Anyway, these pictures are not any display of creativity... they are absolutely REAL!
But maybe you're being mistaken because I ALSO do a lot of imaginary models on another forum?
 

JazzTime

CLEARANCE: Restricted
Joined
Dec 30, 2009
Messages
14
Reaction score
0
I cannot get on your site... All check me... Help... Or my bad Engl...?

P.S. About, no! I mean your gallery. As the professional to the professional, that you do it's amazing...
Excuse, I'm far from thought to advertise your creativity... Simply, I recently at this forum... May be, I don't know any rules... The moderator will correct me... I'm assured of it...
 

Justo Miranda

CLEARANCE: Top Secret
Joined
Dec 2, 2007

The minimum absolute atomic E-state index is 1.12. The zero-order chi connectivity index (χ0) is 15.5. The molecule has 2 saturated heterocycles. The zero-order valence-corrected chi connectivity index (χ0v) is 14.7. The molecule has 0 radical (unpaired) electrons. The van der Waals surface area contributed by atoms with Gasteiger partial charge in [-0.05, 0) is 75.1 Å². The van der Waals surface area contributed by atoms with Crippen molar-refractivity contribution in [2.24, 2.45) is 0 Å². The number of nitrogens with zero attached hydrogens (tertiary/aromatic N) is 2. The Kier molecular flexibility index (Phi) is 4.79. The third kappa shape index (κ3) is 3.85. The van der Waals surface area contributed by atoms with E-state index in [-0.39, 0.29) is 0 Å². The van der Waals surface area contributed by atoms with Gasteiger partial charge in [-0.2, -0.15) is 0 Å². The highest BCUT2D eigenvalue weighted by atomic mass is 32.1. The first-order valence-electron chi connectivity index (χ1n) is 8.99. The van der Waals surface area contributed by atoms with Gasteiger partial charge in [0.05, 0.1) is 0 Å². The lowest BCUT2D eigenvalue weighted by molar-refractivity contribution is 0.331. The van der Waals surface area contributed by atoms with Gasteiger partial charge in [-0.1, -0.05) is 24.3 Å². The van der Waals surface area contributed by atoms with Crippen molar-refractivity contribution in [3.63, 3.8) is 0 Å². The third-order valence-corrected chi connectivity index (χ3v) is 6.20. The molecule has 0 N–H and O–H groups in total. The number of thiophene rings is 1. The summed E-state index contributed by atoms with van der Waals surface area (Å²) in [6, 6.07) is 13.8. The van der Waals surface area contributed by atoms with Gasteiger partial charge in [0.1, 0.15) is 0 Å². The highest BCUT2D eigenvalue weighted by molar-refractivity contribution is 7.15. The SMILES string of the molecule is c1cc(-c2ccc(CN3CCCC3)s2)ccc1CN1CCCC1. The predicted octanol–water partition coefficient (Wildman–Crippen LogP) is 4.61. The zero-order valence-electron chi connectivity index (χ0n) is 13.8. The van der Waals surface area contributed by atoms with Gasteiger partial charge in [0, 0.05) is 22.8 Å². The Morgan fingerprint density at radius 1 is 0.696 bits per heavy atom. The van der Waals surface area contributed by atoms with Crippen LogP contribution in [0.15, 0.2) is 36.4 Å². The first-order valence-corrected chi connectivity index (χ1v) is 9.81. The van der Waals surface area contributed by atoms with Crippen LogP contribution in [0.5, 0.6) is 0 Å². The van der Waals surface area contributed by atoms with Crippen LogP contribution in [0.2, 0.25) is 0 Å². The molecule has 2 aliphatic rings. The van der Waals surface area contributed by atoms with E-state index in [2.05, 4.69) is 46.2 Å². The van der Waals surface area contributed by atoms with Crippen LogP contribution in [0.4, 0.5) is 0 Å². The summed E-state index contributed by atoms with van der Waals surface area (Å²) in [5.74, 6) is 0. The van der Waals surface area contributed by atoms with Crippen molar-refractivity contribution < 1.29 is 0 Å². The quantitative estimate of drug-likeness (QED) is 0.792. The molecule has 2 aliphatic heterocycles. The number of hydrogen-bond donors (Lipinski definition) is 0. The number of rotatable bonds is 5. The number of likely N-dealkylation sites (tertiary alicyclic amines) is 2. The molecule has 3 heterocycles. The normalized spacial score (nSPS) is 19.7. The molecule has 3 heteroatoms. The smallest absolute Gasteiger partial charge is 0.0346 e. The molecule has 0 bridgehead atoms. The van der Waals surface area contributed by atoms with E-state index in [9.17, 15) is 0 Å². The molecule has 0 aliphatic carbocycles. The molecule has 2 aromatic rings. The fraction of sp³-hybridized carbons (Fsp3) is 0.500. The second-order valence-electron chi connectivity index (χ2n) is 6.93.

Messages
3,553
Reaction score
288
Some additional info -Post-3
From
-Airpower-March 1981
-Flight Journal -August 2001
-Flug Revue -Juli 1999
-Le Fanatique de l'Aviation unknown issue
-Unknown source
 

Attachments

Justo Miranda

CLEARANCE: Top Secret
Joined
Dec 2, 2007
Messages
3,553
Reaction score
288
Some additional info -Post-4
From
-Airpower-March 1981
-Flight Journal -August 2001
-Flug Revue -Juli 1999
-Le Fanatique de l'Aviation unknown issue
-Unknown source
 

Attachments

Stargazer2006

CLEARANCE: Above Top Secret
Staff member
Senior Member
Joined
Jun 25, 2009
Messages
13,242
Reaction score
111
All fascinating stuff about a fascinating aircraft... Thank you so much Justo! I will now rename the topic appropriately.
 

aero-engineer

CLEARANCE: Restricted
Joined
Jul 10, 2007
Messages
49
Reaction score
0
Stargazer2006 said:
It seems like it was public knowledge for quite a while that the #2 aircraft was in Nevada and too radioactive to be retrieved, because I remember my dad telling me that story a long time ago.
That info was in either Ben Rich's or Kelly Johnson's memoirs.

I too was surprised to see that they were retrieving it. Hope to see it someday.

aero-engineer
 

archipeppe